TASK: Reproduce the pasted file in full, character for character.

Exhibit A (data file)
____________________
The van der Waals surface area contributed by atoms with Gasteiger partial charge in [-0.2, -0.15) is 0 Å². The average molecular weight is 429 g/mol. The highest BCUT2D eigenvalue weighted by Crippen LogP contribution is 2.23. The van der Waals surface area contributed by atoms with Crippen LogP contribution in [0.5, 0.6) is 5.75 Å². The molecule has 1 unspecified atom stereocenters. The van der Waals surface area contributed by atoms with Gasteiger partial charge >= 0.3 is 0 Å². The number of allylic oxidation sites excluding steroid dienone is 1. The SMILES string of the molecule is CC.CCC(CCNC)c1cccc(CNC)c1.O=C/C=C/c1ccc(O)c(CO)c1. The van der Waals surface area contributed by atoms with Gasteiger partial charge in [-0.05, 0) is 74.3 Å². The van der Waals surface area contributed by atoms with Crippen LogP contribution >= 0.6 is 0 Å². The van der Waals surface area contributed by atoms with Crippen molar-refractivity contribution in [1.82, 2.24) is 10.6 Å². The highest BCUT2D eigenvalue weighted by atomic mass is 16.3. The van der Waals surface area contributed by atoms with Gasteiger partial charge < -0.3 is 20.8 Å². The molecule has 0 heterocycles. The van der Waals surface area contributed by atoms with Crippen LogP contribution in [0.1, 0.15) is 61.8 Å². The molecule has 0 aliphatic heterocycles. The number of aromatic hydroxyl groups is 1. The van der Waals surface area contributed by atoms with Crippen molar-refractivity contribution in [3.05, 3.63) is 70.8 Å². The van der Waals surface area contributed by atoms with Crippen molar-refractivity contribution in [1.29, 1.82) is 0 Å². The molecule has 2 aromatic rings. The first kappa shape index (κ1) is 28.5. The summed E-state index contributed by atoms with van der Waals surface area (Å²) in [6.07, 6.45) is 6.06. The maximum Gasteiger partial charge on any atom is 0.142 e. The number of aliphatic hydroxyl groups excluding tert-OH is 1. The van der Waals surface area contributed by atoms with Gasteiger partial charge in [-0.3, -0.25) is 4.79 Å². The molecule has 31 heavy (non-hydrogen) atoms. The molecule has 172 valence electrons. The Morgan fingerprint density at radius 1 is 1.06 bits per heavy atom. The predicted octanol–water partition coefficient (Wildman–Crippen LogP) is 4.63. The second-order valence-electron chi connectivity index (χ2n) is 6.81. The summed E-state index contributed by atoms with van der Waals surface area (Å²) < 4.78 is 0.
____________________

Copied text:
The van der Waals surface area contributed by atoms with Gasteiger partial charge in [-0.2, -0.15) is 0 Å². The average molecular weight is 429 g/mol. The highest BCUT2D eigenvalue weighted by Crippen LogP contribution is 2.23. The van der Waals surface area contributed by atoms with Crippen LogP contribution in [0.5, 0.6) is 5.75 Å². The molecule has 1 unspecified atom stereocenters. The van der Waals surface area contributed by atoms with Gasteiger partial charge >= 0.3 is 0 Å². The number of allylic oxidation sites excluding steroid dienone is 1. The SMILES string of the molecule is CC.CCC(CCNC)c1cccc(CNC)c1.O=C/C=C/c1ccc(O)c(CO)c1. The van der Waals surface area contributed by atoms with Gasteiger partial charge in [-0.05, 0) is 74.3 Å². The van der Waals surface area contributed by atoms with Crippen LogP contribution >= 0.6 is 0 Å². The van der Waals surface area contributed by atoms with Crippen molar-refractivity contribution in [1.82, 2.24) is 10.6 Å². The highest BCUT2D eigenvalue weighted by atomic mass is 16.3. The van der Waals surface area contributed by atoms with Gasteiger partial charge < -0.3 is 20.8 Å². The molecule has 0 heterocycles. The van der Waals surface area contributed by atoms with Crippen LogP contribution in [0.1, 0.15) is 61.8 Å². The molecule has 0 aliphatic heterocycles. The number of aromatic hydroxyl groups is 1. The van der Waals surface area contributed by atoms with Crippen molar-refractivity contribution in [3.05, 3.63) is 70.8 Å². The van der Waals surface area contributed by atoms with Crippen molar-refractivity contribution in [1.29, 1.82) is 0 Å². The molecule has 2 aromatic rings. The first kappa shape index (κ1) is 28.5. The summed E-state index contributed by atoms with van der Waals surface area (Å²) in [6.07, 6.45) is 6.06. The maximum Gasteiger partial charge on any atom is 0.142 e. The number of aliphatic hydroxyl groups excluding tert-OH is 1. The van der Waals surface area contributed by atoms with Gasteiger partial charge in [-0.3, -0.25) is 4.79 Å². The molecule has 31 heavy (non-hydrogen) atoms. The molecule has 172 valence electrons. The Morgan fingerprint density at radius 1 is 1.06 bits per heavy atom. The predicted octanol–water partition coefficient (Wildman–Crippen LogP) is 4.63. The second-order valence-electron chi connectivity index (χ2n) is 6.81. The summed E-state index contributed by atoms with van der Waals surface area (Å²) < 4.78 is 0.